Monday, November 28, 2011

Seattle Energy Code Update

Now that the 2012 versions of the I-codes have been published by the International Code Council (ICC), the Washington State Building Code Council (WSBCC) is beginning to ramp up for the 2012 updates to the Washington State Codes.  
-          If the WSBCC process follows that of previous code update cycles: 
code change proposals due by 1 March 2012; WSBCC Technical Advisory Groups (TAG) review the proposals in the spring of 2012 and make their recommendations to the WSBCC by the end of May 2012;  the WSBCC considers the TAG recommendations at their June 2012 meeting and votes on a draft for public review in July 2012;  the draft published in August 2012;  public hearings in September and October 2012;  the WSBCC vote on the final wording for the codes in November 2012;  and the 2012 codes take effect on 1 July 2013.  (Note that the WSBCC will decide the actual schedule.)
-          For more information on the 2012 updates to the Washington State Codes, see the WSBCC website at: .
For the 2012 Washington State Energy Code (WSEC), several factors will come into play: 
(1) possible new format, (2) State law requiring additional energy savings with each WSEC update, and (3) Federal Energy Policy Act (EPAct).
  1. Possible new format:
    - The WSBCC has expressed an interest in using the 2012 International Energy Conservation Code (IECC) as the format for the 2012 WSEC.  Then, there would be Washington State amendments so as to bring the 2012 IECC into compliance with State and Federal laws. 
    - At a minimum, this would change the format of the Energy Code.
  2. State law requiring additional energy savings with each WSEC update:
    - SB 5854 (passed by the Washington State Legislature in 2009) provided direction for future updates to the Energy Code in effect in Washington State (RCW 19.27A.160) :  “residential and nonresidential construction permitted under the 2031 state energy code must achieve a seventy percent reduction in annual net energy consumption, using the adopted 2006 Washington state energy code as a baseline;  The council shall adopt state energy codes from 2013 through 2031 that incrementally move towards achieving the seventy percent reduction in annual net energy consumption …the council shall report its progress by December 31, 2012, and every three years thereafter.” 
    - To obtain a 70% reduction in energy consumption by 2031 (using the 2006 Washington State Energy Code as a base) would require a 14% improvement each cycle FROM THE CODE ADOPTED IN THE PREVIOUS CYCLE, therefore the energy consumption would be 86% of the previous code (e.g. the 2009 WSEC would have an energy consumption of 86% of the 2006 WSEC; the 2012 WSEC would have an energy consumption of 86% of the 2009 WSEC; etc).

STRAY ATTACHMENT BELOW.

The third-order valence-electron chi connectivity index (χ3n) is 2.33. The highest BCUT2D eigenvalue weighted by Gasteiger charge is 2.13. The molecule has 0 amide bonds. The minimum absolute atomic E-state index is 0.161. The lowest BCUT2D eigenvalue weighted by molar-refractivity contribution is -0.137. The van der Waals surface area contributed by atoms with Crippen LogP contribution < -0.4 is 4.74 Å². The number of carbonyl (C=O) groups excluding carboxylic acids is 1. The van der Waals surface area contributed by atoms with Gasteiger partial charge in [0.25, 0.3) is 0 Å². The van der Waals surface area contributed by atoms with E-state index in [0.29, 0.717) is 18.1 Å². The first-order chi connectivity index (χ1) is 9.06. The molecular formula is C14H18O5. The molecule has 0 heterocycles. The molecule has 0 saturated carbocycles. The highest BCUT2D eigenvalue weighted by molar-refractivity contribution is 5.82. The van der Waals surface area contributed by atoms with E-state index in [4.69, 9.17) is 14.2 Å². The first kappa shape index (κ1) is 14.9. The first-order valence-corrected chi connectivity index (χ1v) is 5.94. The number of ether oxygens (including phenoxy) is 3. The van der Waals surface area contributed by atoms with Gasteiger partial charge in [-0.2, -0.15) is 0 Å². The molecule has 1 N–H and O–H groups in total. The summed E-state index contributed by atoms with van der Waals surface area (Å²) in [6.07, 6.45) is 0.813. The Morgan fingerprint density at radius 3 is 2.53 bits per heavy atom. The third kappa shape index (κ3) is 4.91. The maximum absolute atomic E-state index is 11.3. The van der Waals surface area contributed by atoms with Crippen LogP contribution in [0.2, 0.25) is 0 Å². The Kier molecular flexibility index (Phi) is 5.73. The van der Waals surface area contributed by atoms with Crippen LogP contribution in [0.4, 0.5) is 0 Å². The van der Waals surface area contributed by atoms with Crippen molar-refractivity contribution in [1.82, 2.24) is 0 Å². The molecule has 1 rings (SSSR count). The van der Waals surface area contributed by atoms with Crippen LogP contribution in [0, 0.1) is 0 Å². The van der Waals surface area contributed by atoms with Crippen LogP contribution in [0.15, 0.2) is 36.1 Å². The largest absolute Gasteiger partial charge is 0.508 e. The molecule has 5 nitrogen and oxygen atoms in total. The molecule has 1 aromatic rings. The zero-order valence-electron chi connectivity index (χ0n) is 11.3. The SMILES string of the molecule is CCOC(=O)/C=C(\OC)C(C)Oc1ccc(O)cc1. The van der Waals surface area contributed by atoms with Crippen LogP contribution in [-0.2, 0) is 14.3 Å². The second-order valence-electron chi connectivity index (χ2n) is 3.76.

3. Federal Energy Policy Act (EPAct):
    - Federal law (1992 Energy Policy Act - EPAct) set baselines for state energy codes.  For “commercial” buildings (defined as all buildings other than low-rise residential buildings), ASHRAE/IESNA Standard 90.1, Energy Standard for Buildings Except Low-Rise Residential Buildings, is specified.  The law provides that the U.S. Department of Energy (USDOE) must evaluate each update to ASHRAE/IESNA Standard 90.1 to see if it saves energy compared to the previous version. 
    - On 19 October 2011, USDOE issued their determination that ASHRAE/IESNA Standard 90.1-2010 saves more energy than ASHRAE/IESNA Standard 90.1-2007 (“national source energy savings of approximately 18.2 percent of commercial building energy consumption; site energy savings are estimated to be approximately 18.5 percent”).   Per Federal law, this started the statutory clock where States have two years to revise their Energy Codes to be as energy-efficient as ASHRAE/IESNA Standard 90.1-2010, and then to submit a certification to USDOE that they have achieved this. 
    - While the 2009 WSEC saved more energy than the 2007 version of ASHRAE/IESNA Standard 90.1, it certainly did not save 18% more energy.  Consequently, the 2012 WSEC provisions will need to be revised so as to save at least as much energy as ASHRAE/IESNA Standard 90.1-2010.
    - For further information, see: .


John Hogan, AIA, P.E.
  LEED Accredited Professional
Seattle Department of Planning & Development (DPD)
700 Fifth Avenue, Suite 2000
P.O. Box 34019
Seattle, WA 98124-4019

voice: 206-386-9145
fax: 206-386-4039

Seattle Energy Code website:

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